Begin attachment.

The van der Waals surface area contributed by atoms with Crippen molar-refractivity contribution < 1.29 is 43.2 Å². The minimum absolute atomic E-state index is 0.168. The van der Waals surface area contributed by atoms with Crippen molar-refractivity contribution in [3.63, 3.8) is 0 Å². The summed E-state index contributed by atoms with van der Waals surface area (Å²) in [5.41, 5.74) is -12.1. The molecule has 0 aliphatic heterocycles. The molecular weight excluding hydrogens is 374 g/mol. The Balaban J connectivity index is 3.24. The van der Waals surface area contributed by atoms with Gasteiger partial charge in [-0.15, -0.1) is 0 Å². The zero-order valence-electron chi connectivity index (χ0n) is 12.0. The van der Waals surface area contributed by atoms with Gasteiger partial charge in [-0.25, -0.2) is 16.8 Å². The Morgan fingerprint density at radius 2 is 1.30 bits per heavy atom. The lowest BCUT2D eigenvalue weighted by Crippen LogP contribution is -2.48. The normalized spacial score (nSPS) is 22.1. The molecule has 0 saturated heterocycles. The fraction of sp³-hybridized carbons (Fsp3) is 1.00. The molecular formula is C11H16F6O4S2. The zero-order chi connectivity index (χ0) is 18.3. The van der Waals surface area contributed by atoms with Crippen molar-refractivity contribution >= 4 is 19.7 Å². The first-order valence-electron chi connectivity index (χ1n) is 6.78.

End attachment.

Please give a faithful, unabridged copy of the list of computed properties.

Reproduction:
The van der Waals surface area contributed by atoms with Crippen molar-refractivity contribution < 1.29 is 43.2 Å². The minimum absolute atomic E-state index is 0.168. The van der Waals surface area contributed by atoms with Crippen molar-refractivity contribution in [3.63, 3.8) is 0 Å². The summed E-state index contributed by atoms with van der Waals surface area (Å²) in [5.41, 5.74) is -12.1. The molecule has 0 aliphatic heterocycles. The molecular weight excluding hydrogens is 374 g/mol. The Balaban J connectivity index is 3.24. The van der Waals surface area contributed by atoms with Gasteiger partial charge in [-0.15, -0.1) is 0 Å². The zero-order valence-electron chi connectivity index (χ0n) is 12.0. The van der Waals surface area contributed by atoms with Gasteiger partial charge in [-0.25, -0.2) is 16.8 Å². The Morgan fingerprint density at radius 2 is 1.30 bits per heavy atom. The lowest BCUT2D eigenvalue weighted by Crippen LogP contribution is -2.48. The normalized spacial score (nSPS) is 22.1. The molecule has 0 saturated heterocycles. The fraction of sp³-hybridized carbons (Fsp3) is 1.00. The molecular formula is C11H16F6O4S2. The zero-order chi connectivity index (χ0) is 18.3. The van der Waals surface area contributed by atoms with Crippen molar-refractivity contribution >= 4 is 19.7 Å². The first-order valence-electron chi connectivity index (χ1n) is 6.78.